Do I have a solution for the NFL’s national-anthem crisis? Of course I do: STOP PLAYING IT. But we’ll get back to that in a moment.
Frankly, it cheapens “The Star-Spangled Banner” to blast it out before every athletic contest. We would have a greater appreciation for it, and perhaps give more serious consideration to it, if we heard it only on special occasions. Like…
The Fourth of July and Memorial Day.
The Super Bowl.
World Series Game 7.
The opening of a new Chik-fil-A.
A delayed divorce hearing.
When we obligingly and robotically stand for it day after day, it becomes like a top 40 song on an endless loop in which we immediately recognize the music but don’t really absorb the message.
As for NFL players vis-à-vis the national anthem, they are sending their own message about America; these athletes are trying to shine a light on social injustice. You might question their choice of platforms, but it’s hard to question the facts they are pointing out, in regard to pervasive, unfair police treatment against people of color.
I did not grow up black in America – boy, my parents would’ve been out of sorts – so I can’t speak to the injustices first-hand, but I can speak to the words of two cherished documents, the Declaration of Independence and the Pledge of Allegiance.
The Declaration starts by declaring, “We hold these truths self-evident, that all men are created equal,” and the Pledge of Allegiance ends “with liberty and justice for all.” All men are created equal? Well, unless you are someone’s personal property. And when they say men, they definitely mean only men – actually, white men – because women couldn’t even vote for another 140 years.
(I hate to state the hidden-in-broad-daylight obvious, but Thomas Jefferson, among others, was the original founding-father white supremacist. Unless slaveholders somehow don’t count as white supremacists.)
Now, I might only be right 50 percent of the time predicting winners of NFL games, but I am right almost 100 percent of the time in identifying hypocrisy and hooey in U.S. history.
Anyhow, as far as patriotic songs go, “The Star-Spangled Banner” is not even in the top five. I prefer “This Land Is Your Land,” “America the Beautiful,” “God Bless America,” “Boogie Woogie Bugle Boy” and “Born in the U.S.A.”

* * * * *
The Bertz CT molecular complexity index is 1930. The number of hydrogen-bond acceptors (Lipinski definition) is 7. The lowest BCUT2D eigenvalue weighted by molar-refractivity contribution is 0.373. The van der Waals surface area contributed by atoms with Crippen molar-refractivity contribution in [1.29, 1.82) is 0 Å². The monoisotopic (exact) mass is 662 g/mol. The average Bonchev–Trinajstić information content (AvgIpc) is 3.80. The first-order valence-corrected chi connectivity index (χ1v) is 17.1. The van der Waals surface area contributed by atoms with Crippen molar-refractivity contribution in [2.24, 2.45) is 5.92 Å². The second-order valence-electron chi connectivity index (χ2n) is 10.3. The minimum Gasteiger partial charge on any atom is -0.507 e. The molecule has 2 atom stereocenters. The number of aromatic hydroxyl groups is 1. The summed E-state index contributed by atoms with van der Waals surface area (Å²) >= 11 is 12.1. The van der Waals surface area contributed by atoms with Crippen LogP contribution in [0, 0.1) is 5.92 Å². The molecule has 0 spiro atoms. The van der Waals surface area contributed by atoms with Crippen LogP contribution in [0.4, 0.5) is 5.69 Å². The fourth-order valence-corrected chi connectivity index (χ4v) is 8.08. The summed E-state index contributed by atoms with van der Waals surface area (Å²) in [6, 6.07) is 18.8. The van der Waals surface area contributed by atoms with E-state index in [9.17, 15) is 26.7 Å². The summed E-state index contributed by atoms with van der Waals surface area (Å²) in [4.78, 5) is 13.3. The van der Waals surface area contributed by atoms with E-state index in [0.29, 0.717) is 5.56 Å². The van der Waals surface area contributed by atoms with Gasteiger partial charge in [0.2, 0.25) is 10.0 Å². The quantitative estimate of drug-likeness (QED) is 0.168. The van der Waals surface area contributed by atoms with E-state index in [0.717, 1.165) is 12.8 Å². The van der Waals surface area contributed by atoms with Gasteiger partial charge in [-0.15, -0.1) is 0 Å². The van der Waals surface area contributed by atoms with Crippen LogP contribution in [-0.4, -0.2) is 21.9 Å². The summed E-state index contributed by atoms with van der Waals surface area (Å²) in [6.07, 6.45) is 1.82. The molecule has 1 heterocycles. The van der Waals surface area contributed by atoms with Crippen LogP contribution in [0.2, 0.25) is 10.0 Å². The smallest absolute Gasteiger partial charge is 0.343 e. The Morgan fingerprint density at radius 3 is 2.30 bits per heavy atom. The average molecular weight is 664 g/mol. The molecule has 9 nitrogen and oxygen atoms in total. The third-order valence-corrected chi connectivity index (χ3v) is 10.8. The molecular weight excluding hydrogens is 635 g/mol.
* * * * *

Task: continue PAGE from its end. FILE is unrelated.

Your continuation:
In fact, if we insist on kicking off games with a song, let’s go with something stirring, rousing and heartening.
Couch Slouch nominates “The Twist.”
If you look up the lyrics of the original recording, you’ll note that 13 NFL cities are mentioned in the song, plus one former NFL town.
Chubby Checker’s 1960 version reached No. 1 on the Billboard charts. The song is ranked No. 451 on Rolling Stone magazine’s list of the 500 greatest songs of all time. Uh, 451? Are you kidding me? Find me 450 songs better than “The Twist.” Go ahead, I’ll wait.
It’s an upbeat masterpiece. “The Twist” makes “Happy” sound like “Cat’s in the Cradle.”
Here’s a sample stanza:
They’re twisting in Cleveland/ In Kansas City too/They’re wailing in Warwood*/ In Pittsburgh and St. Lou/So, baby, get ready/ I’m gonna twist with you
(* This might be referencing Warwood, W.Va.; I researched this for 78 minutes, even getting off the sofa and looking out the window, but could not ascertain an exact answer.)
Players, who did not even take the field for the national anthem before 2009, would have multiple options on the sideline when “The Twist” is played.
1. Stand at attention.
2. Kneel. Is anyone really going to be offended if a player takes a knee? There is no disrespect possible here for the flag, the military or our nation; at best, it is a silent protest of dancing.
3. Do The Twist!!!
Who doesn’t feel better after doing The Twist? At the very least, personal foul penalties would be cut in half.
Ask The Slouch
Q. I have an English degree from Columbia and a law degree from Yale – couldn’t you at least try to instruct me on how to calculate EBA? (Tom Barrett; Alexandria, Va.)
A. EBA, or effective batting average, is derived by dividing a player’s batting average by the Callan-Symanzik equation, then, after factoring in the Euclidean algorithm, subtracting the player’s age. Round up to the next number.
Q. Any words of wisdom for LeBron James coming to L.A.? (Kristen Meyer; Syracuse, N.Y.)
A. Traffic is bad late afternoons most weekdays.
Q. Are you on the dark Web? (Tom Larson; Charleston, W.Va.)
A. I am the dark Web.
Q. I thoroughly enjoyed the book you wrote, “Hold on Honey, I’ll Take You to the Hospital at Halftime.” I found it to be a literary masterpiece; it reminded me of early John Steinbeck. Pay the man? (Tom Pollins; Ocean Pines, Md.)
A. This is a shameless attempt to keep up with your brother Don in $1.25 winnings – I wrote that book a quarter-century ago. Steinbeck? Please. But, uh, pay the man, Shirley.
You, too, can enter the $1.25 Ask The Slouch Cash Giveaway. Just email email@example.com and, if your question is used, you win $1.25 in cash!
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